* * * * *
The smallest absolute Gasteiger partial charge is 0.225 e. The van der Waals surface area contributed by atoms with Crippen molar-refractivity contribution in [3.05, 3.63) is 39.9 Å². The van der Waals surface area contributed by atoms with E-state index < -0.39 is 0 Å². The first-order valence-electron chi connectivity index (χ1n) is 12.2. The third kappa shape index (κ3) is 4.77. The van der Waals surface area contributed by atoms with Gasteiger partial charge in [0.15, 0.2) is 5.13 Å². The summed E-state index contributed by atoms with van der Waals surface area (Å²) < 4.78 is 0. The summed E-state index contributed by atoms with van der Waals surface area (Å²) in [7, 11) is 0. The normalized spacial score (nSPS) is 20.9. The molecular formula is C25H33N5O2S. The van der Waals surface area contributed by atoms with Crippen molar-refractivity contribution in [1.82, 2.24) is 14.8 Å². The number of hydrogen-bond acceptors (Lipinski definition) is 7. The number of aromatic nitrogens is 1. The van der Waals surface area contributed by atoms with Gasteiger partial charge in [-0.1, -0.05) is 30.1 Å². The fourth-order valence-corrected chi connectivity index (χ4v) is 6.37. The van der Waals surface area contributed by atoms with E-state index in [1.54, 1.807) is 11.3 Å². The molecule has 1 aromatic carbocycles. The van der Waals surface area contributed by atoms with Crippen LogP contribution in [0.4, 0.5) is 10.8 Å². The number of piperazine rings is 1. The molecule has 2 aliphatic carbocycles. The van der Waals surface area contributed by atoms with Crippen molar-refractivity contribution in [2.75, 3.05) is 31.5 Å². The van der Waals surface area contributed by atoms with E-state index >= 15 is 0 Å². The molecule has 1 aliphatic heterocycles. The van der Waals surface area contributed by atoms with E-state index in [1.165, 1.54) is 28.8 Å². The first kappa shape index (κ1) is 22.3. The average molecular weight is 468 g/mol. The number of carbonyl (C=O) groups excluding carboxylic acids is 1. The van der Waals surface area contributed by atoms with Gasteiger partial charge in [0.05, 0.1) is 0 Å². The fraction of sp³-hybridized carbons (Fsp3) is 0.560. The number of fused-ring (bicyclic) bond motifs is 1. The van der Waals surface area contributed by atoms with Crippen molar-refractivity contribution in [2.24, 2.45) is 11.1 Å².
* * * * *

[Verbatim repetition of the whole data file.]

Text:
The smallest absolute Gasteiger partial charge is 0.225 e. The van der Waals surface area contributed by atoms with Crippen molar-refractivity contribution in [3.05, 3.63) is 39.9 Å². The van der Waals surface area contributed by atoms with E-state index < -0.39 is 0 Å². The first-order valence-electron chi connectivity index (χ1n) is 12.2. The third kappa shape index (κ3) is 4.77. The van der Waals surface area contributed by atoms with Gasteiger partial charge in [0.15, 0.2) is 5.13 Å². The summed E-state index contributed by atoms with van der Waals surface area (Å²) < 4.78 is 0. The summed E-state index contributed by atoms with van der Waals surface area (Å²) in [7, 11) is 0. The normalized spacial score (nSPS) is 20.9. The molecular formula is C25H33N5O2S. The van der Waals surface area contributed by atoms with Crippen molar-refractivity contribution in [1.82, 2.24) is 14.8 Å². The number of hydrogen-bond acceptors (Lipinski definition) is 7. The number of aromatic nitrogens is 1. The van der Waals surface area contributed by atoms with Gasteiger partial charge in [-0.1, -0.05) is 30.1 Å². The fourth-order valence-corrected chi connectivity index (χ4v) is 6.37. The van der Waals surface area contributed by atoms with E-state index in [1.54, 1.807) is 11.3 Å². The molecule has 1 aromatic carbocycles. The van der Waals surface area contributed by atoms with Crippen LogP contribution in [0.4, 0.5) is 10.8 Å². The number of piperazine rings is 1. The molecule has 2 aliphatic carbocycles. The van der Waals surface area contributed by atoms with Crippen molar-refractivity contribution in [2.75, 3.05) is 31.5 Å². The van der Waals surface area contributed by atoms with E-state index >= 15 is 0 Å². The molecule has 1 aliphatic heterocycles. The van der Waals surface area contributed by atoms with E-state index in [1.165, 1.54) is 28.8 Å². The first kappa shape index (κ1) is 22.3. The average molecular weight is 468 g/mol. The number of carbonyl (C=O) groups excluding carboxylic acids is 1. The van der Waals surface area contributed by atoms with Gasteiger partial charge in [0.05, 0.1) is 0 Å². The fraction of sp³-hybridized carbons (Fsp3) is 0.560. The number of fused-ring (bicyclic) bond motifs is 1. The van der Waals surface area contributed by atoms with Crippen molar-refractivity contribution in [2.24, 2.45) is 11.1 Å².